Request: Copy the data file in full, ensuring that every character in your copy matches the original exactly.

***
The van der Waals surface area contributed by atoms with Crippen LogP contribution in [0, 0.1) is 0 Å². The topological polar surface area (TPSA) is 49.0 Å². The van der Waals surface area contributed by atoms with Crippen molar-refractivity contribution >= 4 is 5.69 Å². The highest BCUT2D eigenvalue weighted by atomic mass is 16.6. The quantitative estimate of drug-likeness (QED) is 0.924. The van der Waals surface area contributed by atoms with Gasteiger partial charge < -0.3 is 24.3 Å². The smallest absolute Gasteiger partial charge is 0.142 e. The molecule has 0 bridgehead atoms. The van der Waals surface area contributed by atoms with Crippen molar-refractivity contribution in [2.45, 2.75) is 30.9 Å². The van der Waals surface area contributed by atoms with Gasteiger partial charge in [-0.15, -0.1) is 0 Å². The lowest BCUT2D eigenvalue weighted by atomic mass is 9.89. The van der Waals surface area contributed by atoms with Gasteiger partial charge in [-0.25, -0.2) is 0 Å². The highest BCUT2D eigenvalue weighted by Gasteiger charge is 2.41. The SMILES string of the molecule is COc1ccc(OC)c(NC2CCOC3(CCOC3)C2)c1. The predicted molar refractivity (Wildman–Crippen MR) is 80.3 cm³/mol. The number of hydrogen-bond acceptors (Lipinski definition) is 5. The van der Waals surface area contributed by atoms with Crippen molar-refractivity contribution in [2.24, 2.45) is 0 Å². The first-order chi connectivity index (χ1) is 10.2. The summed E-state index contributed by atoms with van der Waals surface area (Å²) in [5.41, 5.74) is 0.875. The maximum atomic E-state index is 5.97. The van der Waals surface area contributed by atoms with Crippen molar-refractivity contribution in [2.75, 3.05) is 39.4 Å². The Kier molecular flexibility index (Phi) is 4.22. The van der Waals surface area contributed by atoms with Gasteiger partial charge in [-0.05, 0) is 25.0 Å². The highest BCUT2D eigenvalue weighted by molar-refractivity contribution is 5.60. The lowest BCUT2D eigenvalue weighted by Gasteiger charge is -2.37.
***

The van der Waals surface area contributed by atoms with Crippen LogP contribution in [0, 0.1) is 0 Å². The topological polar surface area (TPSA) is 49.0 Å². The van der Waals surface area contributed by atoms with Crippen molar-refractivity contribution >= 4 is 5.69 Å². The highest BCUT2D eigenvalue weighted by atomic mass is 16.6. The quantitative estimate of drug-likeness (QED) is 0.924. The van der Waals surface area contributed by atoms with Gasteiger partial charge < -0.3 is 24.3 Å². The smallest absolute Gasteiger partial charge is 0.142 e. The molecule has 0 bridgehead atoms. The van der Waals surface area contributed by atoms with Crippen molar-refractivity contribution in [2.45, 2.75) is 30.9 Å². The van der Waals surface area contributed by atoms with Gasteiger partial charge in [-0.15, -0.1) is 0 Å². The lowest BCUT2D eigenvalue weighted by atomic mass is 9.89. The van der Waals surface area contributed by atoms with Gasteiger partial charge in [-0.25, -0.2) is 0 Å². The highest BCUT2D eigenvalue weighted by Gasteiger charge is 2.41. The SMILES string of the molecule is COc1ccc(OC)c(NC2CCOC3(CCOC3)C2)c1. The predicted molar refractivity (Wildman–Crippen MR) is 80.3 cm³/mol. The number of hydrogen-bond acceptors (Lipinski definition) is 5. The van der Waals surface area contributed by atoms with Crippen molar-refractivity contribution in [2.24, 2.45) is 0 Å². The first-order chi connectivity index (χ1) is 10.2. The summed E-state index contributed by atoms with van der Waals surface area (Å²) in [5.41, 5.74) is 0.875. The maximum atomic E-state index is 5.97. The van der Waals surface area contributed by atoms with Crippen molar-refractivity contribution in [2.75, 3.05) is 39.4 Å². The Kier molecular flexibility index (Phi) is 4.22. The van der Waals surface area contributed by atoms with Gasteiger partial charge in [-0.05, 0) is 25.0 Å². The highest BCUT2D eigenvalue weighted by molar-refractivity contribution is 5.60. The lowest BCUT2D eigenvalue weighted by Gasteiger charge is -2.37.